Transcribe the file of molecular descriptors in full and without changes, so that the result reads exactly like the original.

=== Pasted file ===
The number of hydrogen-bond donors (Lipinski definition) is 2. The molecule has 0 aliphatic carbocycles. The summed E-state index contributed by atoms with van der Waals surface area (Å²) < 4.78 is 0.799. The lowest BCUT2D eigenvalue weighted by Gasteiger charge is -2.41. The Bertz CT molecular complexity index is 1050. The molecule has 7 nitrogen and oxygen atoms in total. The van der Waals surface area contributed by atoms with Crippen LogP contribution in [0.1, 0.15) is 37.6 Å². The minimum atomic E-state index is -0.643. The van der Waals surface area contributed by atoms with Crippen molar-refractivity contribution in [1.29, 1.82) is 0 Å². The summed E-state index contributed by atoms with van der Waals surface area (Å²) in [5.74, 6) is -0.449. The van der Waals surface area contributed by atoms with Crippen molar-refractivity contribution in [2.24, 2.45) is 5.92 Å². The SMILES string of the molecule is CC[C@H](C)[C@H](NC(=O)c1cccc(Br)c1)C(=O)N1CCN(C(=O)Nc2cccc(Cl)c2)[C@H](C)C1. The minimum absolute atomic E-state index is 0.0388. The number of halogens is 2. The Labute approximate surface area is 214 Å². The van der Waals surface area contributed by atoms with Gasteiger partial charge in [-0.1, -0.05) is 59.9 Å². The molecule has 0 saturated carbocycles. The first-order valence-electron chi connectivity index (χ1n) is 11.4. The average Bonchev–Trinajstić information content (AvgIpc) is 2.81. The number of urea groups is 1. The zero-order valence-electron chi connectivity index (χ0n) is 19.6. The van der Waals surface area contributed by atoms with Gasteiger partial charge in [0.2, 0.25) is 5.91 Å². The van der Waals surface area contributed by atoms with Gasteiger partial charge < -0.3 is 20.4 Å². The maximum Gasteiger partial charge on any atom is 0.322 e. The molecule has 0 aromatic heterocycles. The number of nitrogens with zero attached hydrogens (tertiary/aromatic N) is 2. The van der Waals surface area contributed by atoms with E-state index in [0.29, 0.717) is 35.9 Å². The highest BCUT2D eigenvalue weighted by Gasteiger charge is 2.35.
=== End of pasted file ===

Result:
The number of hydrogen-bond donors (Lipinski definition) is 2. The molecule has 0 aliphatic carbocycles. The summed E-state index contributed by atoms with van der Waals surface area (Å²) < 4.78 is 0.799. The lowest BCUT2D eigenvalue weighted by Gasteiger charge is -2.41. The Bertz CT molecular complexity index is 1050. The molecule has 7 nitrogen and oxygen atoms in total. The van der Waals surface area contributed by atoms with Crippen LogP contribution in [0.1, 0.15) is 37.6 Å². The minimum atomic E-state index is -0.643. The van der Waals surface area contributed by atoms with Crippen molar-refractivity contribution in [1.29, 1.82) is 0 Å². The summed E-state index contributed by atoms with van der Waals surface area (Å²) in [5.74, 6) is -0.449. The van der Waals surface area contributed by atoms with Crippen molar-refractivity contribution in [2.24, 2.45) is 5.92 Å². The SMILES string of the molecule is CC[C@H](C)[C@H](NC(=O)c1cccc(Br)c1)C(=O)N1CCN(C(=O)Nc2cccc(Cl)c2)[C@H](C)C1. The minimum absolute atomic E-state index is 0.0388. The number of halogens is 2. The Labute approximate surface area is 214 Å². The van der Waals surface area contributed by atoms with Gasteiger partial charge in [-0.1, -0.05) is 59.9 Å². The molecule has 0 saturated carbocycles. The first-order valence-electron chi connectivity index (χ1n) is 11.4. The average Bonchev–Trinajstić information content (AvgIpc) is 2.81. The number of urea groups is 1. The zero-order valence-electron chi connectivity index (χ0n) is 19.6. The van der Waals surface area contributed by atoms with Gasteiger partial charge in [0.2, 0.25) is 5.91 Å². The van der Waals surface area contributed by atoms with Gasteiger partial charge < -0.3 is 20.4 Å². The maximum Gasteiger partial charge on any atom is 0.322 e. The molecule has 0 aromatic heterocycles. The number of nitrogens with zero attached hydrogens (tertiary/aromatic N) is 2. The van der Waals surface area contributed by atoms with E-state index in [0.29, 0.717) is 35.9 Å². The highest BCUT2D eigenvalue weighted by Gasteiger charge is 2.35.